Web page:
Holtzman and Wang to receive Academy of Science – St. Louis 2014 Outstanding Scientist Awards

Read More

From the Academy of Science St. Louis…

THE BOARD OF TRUSTEES OF THE ACADEMY OF SCIENCE – ST. LOUIS IS PROUD TO ANNOUNCE RECIPIENTS OF THE 2014 OUTSTANDING SCIENTIST AWARDS. THIS IS THE 20TH YEAR RECOGNIZING INNOVATION AND LIFETIME ACHIEVEMENT IN RESEARCH APPLIED SCIENCE AND STEM (SCIENCE, TECHNOLOGY, ENGINEERING AND MATH) EDUCATION.

THE EVENT ALSO SERVES AS A SALUTE TO THE ACADEMY FELLOWS – A PRESTIGIOUS ASSOCIATION OF ST. LOUIS AREA SCIENTISTS AND ENGINEERS OF NATIONAL REPUTATION.

“The evening is a unique opportunity for an interdisciplinary celebration of public, private and academic STEM leaders in our region,” stated Mary Burke, CEO of the Academy, “throughout the year, the Academy connects science and the community–this event provides the opportunity to celebrate the amazing science and technology brain trust of our region.”

Each year, the Academy seeks nominations of outstanding women and men in science, engineering and technology – individuals and institutions known worldwide for their scientific contributions to research, industry and quality of life.  In keeping with the Academy’s 157 year-old mission of promoting the understanding and appreciation of science, those recognized also have a record of excellence in communicating with the public and/or mentoring colleagues.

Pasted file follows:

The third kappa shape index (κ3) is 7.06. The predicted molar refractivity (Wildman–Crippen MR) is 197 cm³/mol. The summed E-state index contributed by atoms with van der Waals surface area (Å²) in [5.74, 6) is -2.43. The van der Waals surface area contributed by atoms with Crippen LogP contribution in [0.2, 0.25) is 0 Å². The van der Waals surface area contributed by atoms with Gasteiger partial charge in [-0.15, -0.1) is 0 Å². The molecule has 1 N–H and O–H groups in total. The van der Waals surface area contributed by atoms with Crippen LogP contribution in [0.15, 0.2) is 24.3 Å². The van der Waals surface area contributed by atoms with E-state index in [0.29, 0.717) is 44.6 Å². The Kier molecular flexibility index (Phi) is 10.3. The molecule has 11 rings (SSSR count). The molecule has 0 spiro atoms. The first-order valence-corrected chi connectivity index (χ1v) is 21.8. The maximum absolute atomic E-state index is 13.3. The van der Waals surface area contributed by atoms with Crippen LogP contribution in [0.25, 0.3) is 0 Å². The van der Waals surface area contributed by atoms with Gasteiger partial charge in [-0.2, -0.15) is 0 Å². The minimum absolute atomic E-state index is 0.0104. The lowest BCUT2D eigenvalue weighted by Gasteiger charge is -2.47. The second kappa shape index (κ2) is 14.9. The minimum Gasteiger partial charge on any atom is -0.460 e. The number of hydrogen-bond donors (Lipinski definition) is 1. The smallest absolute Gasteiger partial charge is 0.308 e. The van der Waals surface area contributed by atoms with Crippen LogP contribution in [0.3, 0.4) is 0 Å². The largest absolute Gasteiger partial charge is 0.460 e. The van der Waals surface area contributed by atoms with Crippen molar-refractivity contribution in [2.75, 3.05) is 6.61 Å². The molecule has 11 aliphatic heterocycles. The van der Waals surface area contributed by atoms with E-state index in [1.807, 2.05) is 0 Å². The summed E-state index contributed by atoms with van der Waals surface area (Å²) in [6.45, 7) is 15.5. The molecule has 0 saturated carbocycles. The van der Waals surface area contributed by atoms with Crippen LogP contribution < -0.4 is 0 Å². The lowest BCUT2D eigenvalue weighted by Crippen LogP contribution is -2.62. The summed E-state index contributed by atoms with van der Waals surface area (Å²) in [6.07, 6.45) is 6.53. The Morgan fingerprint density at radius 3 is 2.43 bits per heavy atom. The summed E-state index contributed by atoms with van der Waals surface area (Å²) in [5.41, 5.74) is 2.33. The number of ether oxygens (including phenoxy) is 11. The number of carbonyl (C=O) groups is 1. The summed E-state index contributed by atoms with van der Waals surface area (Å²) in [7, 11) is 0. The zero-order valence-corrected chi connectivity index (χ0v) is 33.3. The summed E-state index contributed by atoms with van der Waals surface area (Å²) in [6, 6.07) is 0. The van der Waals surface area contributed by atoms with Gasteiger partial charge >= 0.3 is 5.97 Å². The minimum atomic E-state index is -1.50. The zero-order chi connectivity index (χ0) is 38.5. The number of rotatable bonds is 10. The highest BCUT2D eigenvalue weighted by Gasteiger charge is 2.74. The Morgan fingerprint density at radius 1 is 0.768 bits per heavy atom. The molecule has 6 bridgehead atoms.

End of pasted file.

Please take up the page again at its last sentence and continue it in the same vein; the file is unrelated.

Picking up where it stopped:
2014 AWARDEES:
Peter Raven Lifetime Achievement Award
John E. Heuser, Ph.D., Washington University in St. Louis, Professor of Biophysics, Department of Cell Biology and Physiology
Dr. Heuser is recognized world-wide for developing and broadly applying the ‘quick freeze/deep-etch” method of electron microscopy. He first used this to visualize and define the mechanisms involved in the vesicular release of neurotransmitter at the neuromuscular junction. Over the past 40 years, his technique has been used by investigators to visualize structures inside and outside of cells. Dr. Heuser’s images have defined and propelled many areas of biology, providing paradigm-shifting insights that informed and inspired generations of biologists.

Science Leadership Awards
Individual:
Robert Fraley, Ph.D. Monsanto, Executive Vice President and Chief Technology Officer